Program Exposes Students to Masonry Careers
By Sarah Cavacini on Friday, June 3, 2022
Putnam County high schoolers could spend their summer working with their hands and making money with a masonry apprenticeship.
Recent graduates or students 17 or older can apply to spend their time off learning a new skill and working to become Occupational Safety and Health Administration IO-certified, said Sean McCoy, executive director of the Florida Masonry Apprentice & Educational Foundation.
The OSHA 10 certification is a work-site safety training some companies require their workers have.
“This type of program can help our students in Putnam County be employable and work with construction companies as well as being prepared for apprenticeship programs or other training programs that are offered around the state,” said Renee Hough, director of career and technical education for the Putnam County School District.
Hough oversees all of the career education high schools offered at the district schools. She also said students in the program will earn credentials that allow them to support themselves and their future family.
Students who apply and are accepted into the program will be sent to different companies around North Florida, McCoy said. There, apprentices will learn masonry and construction work while getting paid for the job. Each job is measured based on experience and could earn someone up to $16 per hour.
The deadline to apply is June 20, and people can do so by emailing McCoy with their name, their phone number, the trade they desire to learn and two sentences about their experience working in construction. Send resumes to email@example.com.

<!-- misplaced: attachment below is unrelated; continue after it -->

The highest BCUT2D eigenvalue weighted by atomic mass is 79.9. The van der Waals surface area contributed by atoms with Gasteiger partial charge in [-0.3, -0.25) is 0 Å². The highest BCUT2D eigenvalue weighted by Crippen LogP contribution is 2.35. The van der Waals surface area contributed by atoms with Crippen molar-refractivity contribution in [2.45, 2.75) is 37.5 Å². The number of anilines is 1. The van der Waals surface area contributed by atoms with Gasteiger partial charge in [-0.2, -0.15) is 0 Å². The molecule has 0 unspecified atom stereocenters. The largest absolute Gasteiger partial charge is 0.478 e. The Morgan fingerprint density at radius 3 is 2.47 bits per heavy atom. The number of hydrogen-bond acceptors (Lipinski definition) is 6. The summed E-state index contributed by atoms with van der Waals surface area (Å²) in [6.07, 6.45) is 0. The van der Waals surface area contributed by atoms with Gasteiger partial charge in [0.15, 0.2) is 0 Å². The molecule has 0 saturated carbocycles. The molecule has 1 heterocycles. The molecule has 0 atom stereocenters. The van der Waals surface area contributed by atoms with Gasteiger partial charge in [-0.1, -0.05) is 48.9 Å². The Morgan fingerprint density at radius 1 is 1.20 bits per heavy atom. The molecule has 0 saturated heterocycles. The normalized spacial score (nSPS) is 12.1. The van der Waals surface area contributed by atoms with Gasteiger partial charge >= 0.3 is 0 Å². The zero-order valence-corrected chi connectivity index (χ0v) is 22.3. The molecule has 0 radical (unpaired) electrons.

Former Putnam County Chamber of Commerce board Chairman Wayne McClain, who learned about the program from a county commissioner, called McCoy and the school district to get the ball rolling.
“It’s very exciting for our county, for our people,” McClain said.
He hopes this will be the catalyst to getting electrical, roofing and other skilled-trade job training programs started in Putnam County.
“Technical training or skills-based training is just right for a lot of young people,” McLain added.
The goal of the masonry program is to help show trade jobs are viable career options, McCoy said. The opportunity is for men and women to apply, he added.
“Construction is such a big deal now,” McCoy said.
If the apprentices do well in the program, they could continue working as part-time employees throughout the 2022-2023 school year. McCoy said the more training someone has, the more their pay could increase.
Working in a trade field also does not limit opportunities because sometimes, employers will pay for their employees to attend college, McCoy said.
The summer program accepts up to 50 people, and by the time the program is complete, apprentices could obtain the OSHA 10 status, launching them into a lifelong career.
“If you work at construction long enough, you can be your own boss,” McCoy said.
He said these apprentices could one day offer a similar opportunity to future generations.
“We’re trying to bring more training opportunities to the region,” he said.